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his phone using the facial recognition feature and then dialed 911 to get some help. it turns out everyone in her
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now the story of a remarkable mother and son bond, and the will to rise to great challenges and rock out at any age. here's cbs' lilia luciano. >> happy birthday, dee! >> reporter: this sfru the face of yosemite's el capitan is one few people get to experience. for dierdre wolownick, it was the gift she gave herself for her birthday, her 70th birthday. >> it was quite the day. >> happy birthday! >> reporter: wolownick, who don't even start climbing until she was nearly 60, recently broke the record as the oldest woman to summit el capitan. >> i've reinvented myself many times. >> reporter: how does it feel to get your hands back on the wall? >> i love it. >> reporter: always an
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intellectual, she says she has never really been athletic, but she wanted to find a new way to connect with her son. >> my son is alex honnold. and that's his entire life. it's a foreign language, and i'm a foreign language teacher. >> reporter: honnold is one of the world's most famous climber, featured in the award winning documentary "free solo." >> she is an example of getting inspired about something, gtting passionate about it and discovering it in middle age. she is not the fastest and she is not the strongest, but she is willing to stick with it for a long, long time and keep grinding. >> anything that you can dream of that you want to do, you can do, just one baby step at a time. >> reporter: proof that your peak can be reached at any age with true grip and a firm grip. lilia luciano, cbs news, sacramento, california. >> and that is the "overnight news" for this friday. for some of you, the news continues. for others, check back later for "cbs mornings." and follow us online any time at reporting from the nation's capitol, i'm norah o'donnell.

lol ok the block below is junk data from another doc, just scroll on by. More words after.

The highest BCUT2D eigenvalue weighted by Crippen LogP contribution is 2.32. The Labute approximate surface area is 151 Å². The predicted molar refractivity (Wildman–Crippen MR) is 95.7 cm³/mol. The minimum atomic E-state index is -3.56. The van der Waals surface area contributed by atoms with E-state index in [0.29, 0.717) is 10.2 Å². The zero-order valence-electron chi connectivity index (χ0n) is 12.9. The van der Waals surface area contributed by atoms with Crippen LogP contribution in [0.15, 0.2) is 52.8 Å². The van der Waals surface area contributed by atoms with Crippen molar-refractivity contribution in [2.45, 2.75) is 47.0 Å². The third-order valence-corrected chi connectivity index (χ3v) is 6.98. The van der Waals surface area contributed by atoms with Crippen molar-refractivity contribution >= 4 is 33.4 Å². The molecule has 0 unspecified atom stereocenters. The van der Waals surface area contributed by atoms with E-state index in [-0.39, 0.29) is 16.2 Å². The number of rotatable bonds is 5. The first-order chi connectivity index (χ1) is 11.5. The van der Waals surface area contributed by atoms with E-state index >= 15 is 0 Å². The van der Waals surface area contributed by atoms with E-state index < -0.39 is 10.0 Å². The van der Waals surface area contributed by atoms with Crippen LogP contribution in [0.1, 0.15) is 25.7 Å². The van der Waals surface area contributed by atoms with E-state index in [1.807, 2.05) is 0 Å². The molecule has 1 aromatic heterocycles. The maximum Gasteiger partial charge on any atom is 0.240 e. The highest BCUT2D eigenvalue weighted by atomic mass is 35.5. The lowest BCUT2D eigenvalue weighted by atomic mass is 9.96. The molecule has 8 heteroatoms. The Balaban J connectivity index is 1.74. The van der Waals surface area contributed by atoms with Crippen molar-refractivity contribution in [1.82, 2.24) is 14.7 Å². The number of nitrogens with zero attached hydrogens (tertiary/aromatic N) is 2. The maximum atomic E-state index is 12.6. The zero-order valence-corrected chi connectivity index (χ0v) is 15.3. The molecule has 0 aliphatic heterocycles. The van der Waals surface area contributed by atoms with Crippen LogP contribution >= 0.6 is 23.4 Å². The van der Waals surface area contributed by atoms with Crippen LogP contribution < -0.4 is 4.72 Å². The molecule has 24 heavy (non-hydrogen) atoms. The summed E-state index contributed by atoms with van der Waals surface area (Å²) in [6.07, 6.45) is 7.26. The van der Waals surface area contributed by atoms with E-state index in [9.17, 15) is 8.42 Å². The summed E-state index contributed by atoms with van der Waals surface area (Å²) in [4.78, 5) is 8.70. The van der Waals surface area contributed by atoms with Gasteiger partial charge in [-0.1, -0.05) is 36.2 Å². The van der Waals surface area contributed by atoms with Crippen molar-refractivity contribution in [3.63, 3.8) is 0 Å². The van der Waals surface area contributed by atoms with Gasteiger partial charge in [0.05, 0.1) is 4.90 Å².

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this is cbs news flash. i'm tom hanson in new york. the funeral service for former secretary of state colin powell is set to begin at noon eastern at washington's national cathedral. powell died last month at 84 from covid-19. you can watch live coverage right here on cbs. the house will vote on president biden's build back better plan and infrastructure bill in just a few hours. a number of provisions in the $1.85 trillion package are still being ironed out, including tax deductions, immigration policy, and prescription drug pricing. and the national toy hall of fame announced its 2021 inductees, american girl doll, risk, and believe it or not, sand, like on a beach, beat out
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battleship and cabbage patch kids for the top honor. for more news download the app on your cell phone or connected tv. i'm tom hanson, cbs news, new york. ♪ >> announcer: this is the "cbs overnight news." >> good evening and thank you so much for joining us. we want to begin with that new federal rule for all americans who work for companies with 100 or more employees. it says get vaccinated against covid by january 4th. that's two months from today, or face weekly covid testing. it was an idea president biden first raised in september. and today osha at the labor department made it official. well, tonight, there are republican governors in a number of states saying they will file lawsuits against the requirement, arguing it is federal overreach. and the national retail federation is calling the requirement burdensome on retailers during the crucial holiday season.